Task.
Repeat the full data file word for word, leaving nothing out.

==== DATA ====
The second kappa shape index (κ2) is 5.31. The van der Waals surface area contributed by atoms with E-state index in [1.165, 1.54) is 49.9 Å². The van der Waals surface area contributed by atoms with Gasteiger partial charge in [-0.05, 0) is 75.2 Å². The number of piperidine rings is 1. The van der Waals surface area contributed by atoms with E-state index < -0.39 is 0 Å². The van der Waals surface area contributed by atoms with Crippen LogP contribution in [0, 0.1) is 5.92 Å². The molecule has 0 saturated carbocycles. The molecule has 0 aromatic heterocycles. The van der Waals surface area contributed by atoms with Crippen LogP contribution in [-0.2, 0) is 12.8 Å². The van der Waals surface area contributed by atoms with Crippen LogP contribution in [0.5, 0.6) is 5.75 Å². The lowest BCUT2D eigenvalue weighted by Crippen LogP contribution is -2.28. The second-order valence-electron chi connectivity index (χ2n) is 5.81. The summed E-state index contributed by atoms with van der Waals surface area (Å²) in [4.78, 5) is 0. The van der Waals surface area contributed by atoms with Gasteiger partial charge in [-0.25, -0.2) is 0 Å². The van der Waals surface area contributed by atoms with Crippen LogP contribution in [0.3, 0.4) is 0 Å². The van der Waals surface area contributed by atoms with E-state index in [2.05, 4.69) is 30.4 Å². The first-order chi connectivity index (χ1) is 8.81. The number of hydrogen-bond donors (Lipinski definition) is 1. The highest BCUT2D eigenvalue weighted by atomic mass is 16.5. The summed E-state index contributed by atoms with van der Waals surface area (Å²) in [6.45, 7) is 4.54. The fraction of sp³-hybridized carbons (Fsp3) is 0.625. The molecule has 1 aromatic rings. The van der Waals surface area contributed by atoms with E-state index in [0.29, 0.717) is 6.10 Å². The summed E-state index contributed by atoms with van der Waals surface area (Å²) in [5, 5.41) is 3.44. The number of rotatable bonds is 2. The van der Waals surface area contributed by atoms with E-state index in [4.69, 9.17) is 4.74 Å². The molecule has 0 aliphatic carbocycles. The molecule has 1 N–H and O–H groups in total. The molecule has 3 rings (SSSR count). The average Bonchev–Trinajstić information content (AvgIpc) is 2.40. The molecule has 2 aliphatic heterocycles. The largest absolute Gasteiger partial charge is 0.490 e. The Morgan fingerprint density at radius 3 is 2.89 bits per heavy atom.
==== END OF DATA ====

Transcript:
The second kappa shape index (κ2) is 5.31. The van der Waals surface area contributed by atoms with E-state index in [1.165, 1.54) is 49.9 Å². The van der Waals surface area contributed by atoms with Gasteiger partial charge in [-0.05, 0) is 75.2 Å². The number of piperidine rings is 1. The van der Waals surface area contributed by atoms with E-state index < -0.39 is 0 Å². The van der Waals surface area contributed by atoms with Crippen LogP contribution in [0, 0.1) is 5.92 Å². The molecule has 0 saturated carbocycles. The molecule has 0 aromatic heterocycles. The van der Waals surface area contributed by atoms with Crippen LogP contribution in [-0.2, 0) is 12.8 Å². The van der Waals surface area contributed by atoms with Crippen LogP contribution in [0.5, 0.6) is 5.75 Å². The lowest BCUT2D eigenvalue weighted by Crippen LogP contribution is -2.28. The second-order valence-electron chi connectivity index (χ2n) is 5.81. The summed E-state index contributed by atoms with van der Waals surface area (Å²) in [4.78, 5) is 0. The van der Waals surface area contributed by atoms with Gasteiger partial charge in [-0.25, -0.2) is 0 Å². The van der Waals surface area contributed by atoms with Crippen LogP contribution in [0.3, 0.4) is 0 Å². The van der Waals surface area contributed by atoms with E-state index in [2.05, 4.69) is 30.4 Å². The first-order chi connectivity index (χ1) is 8.81. The number of hydrogen-bond donors (Lipinski definition) is 1. The highest BCUT2D eigenvalue weighted by atomic mass is 16.5. The summed E-state index contributed by atoms with van der Waals surface area (Å²) in [6.45, 7) is 4.54. The fraction of sp³-hybridized carbons (Fsp3) is 0.625. The molecule has 1 aromatic rings. The van der Waals surface area contributed by atoms with E-state index in [0.29, 0.717) is 6.10 Å². The summed E-state index contributed by atoms with van der Waals surface area (Å²) in [5, 5.41) is 3.44. The number of rotatable bonds is 2. The van der Waals surface area contributed by atoms with E-state index in [4.69, 9.17) is 4.74 Å². The molecule has 0 aliphatic carbocycles. The molecule has 1 N–H and O–H groups in total. The molecule has 3 rings (SSSR count). The average Bonchev–Trinajstić information content (AvgIpc) is 2.40. The molecule has 2 aliphatic heterocycles. The largest absolute Gasteiger partial charge is 0.490 e. The Morgan fingerprint density at radius 3 is 2.89 bits per heavy atom.